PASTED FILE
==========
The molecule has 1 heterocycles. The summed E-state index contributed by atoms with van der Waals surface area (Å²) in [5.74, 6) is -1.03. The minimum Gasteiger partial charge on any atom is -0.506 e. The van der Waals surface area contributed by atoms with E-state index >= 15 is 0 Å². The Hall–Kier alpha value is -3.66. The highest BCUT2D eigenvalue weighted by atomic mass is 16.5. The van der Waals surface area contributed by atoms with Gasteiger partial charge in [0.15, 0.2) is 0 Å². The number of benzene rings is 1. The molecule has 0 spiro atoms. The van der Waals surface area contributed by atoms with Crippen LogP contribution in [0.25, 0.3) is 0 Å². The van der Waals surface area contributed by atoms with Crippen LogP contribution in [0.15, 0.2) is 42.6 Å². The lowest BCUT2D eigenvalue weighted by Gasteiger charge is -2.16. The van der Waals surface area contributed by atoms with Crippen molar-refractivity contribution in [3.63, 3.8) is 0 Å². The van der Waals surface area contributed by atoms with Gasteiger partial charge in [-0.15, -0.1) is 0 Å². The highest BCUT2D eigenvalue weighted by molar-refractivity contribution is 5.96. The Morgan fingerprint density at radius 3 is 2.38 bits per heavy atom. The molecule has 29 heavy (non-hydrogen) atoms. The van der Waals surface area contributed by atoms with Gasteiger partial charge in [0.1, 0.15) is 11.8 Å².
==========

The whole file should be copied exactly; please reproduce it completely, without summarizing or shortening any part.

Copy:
The molecule has 1 heterocycles. The summed E-state index contributed by atoms with van der Waals surface area (Å²) in [5.74, 6) is -1.03. The minimum Gasteiger partial charge on any atom is -0.506 e. The van der Waals surface area contributed by atoms with E-state index >= 15 is 0 Å². The Hall–Kier alpha value is -3.66. The highest BCUT2D eigenvalue weighted by atomic mass is 16.5. The van der Waals surface area contributed by atoms with Gasteiger partial charge in [0.15, 0.2) is 0 Å². The number of benzene rings is 1. The molecule has 0 spiro atoms. The van der Waals surface area contributed by atoms with Crippen LogP contribution in [0.25, 0.3) is 0 Å². The van der Waals surface area contributed by atoms with Crippen LogP contribution in [0.15, 0.2) is 42.6 Å². The lowest BCUT2D eigenvalue weighted by Gasteiger charge is -2.16. The van der Waals surface area contributed by atoms with Crippen molar-refractivity contribution in [3.63, 3.8) is 0 Å². The van der Waals surface area contributed by atoms with Gasteiger partial charge in [-0.15, -0.1) is 0 Å². The highest BCUT2D eigenvalue weighted by molar-refractivity contribution is 5.96. The Morgan fingerprint density at radius 3 is 2.38 bits per heavy atom. The molecule has 29 heavy (non-hydrogen) atoms. The van der Waals surface area contributed by atoms with Gasteiger partial charge in [0.1, 0.15) is 11.8 Å².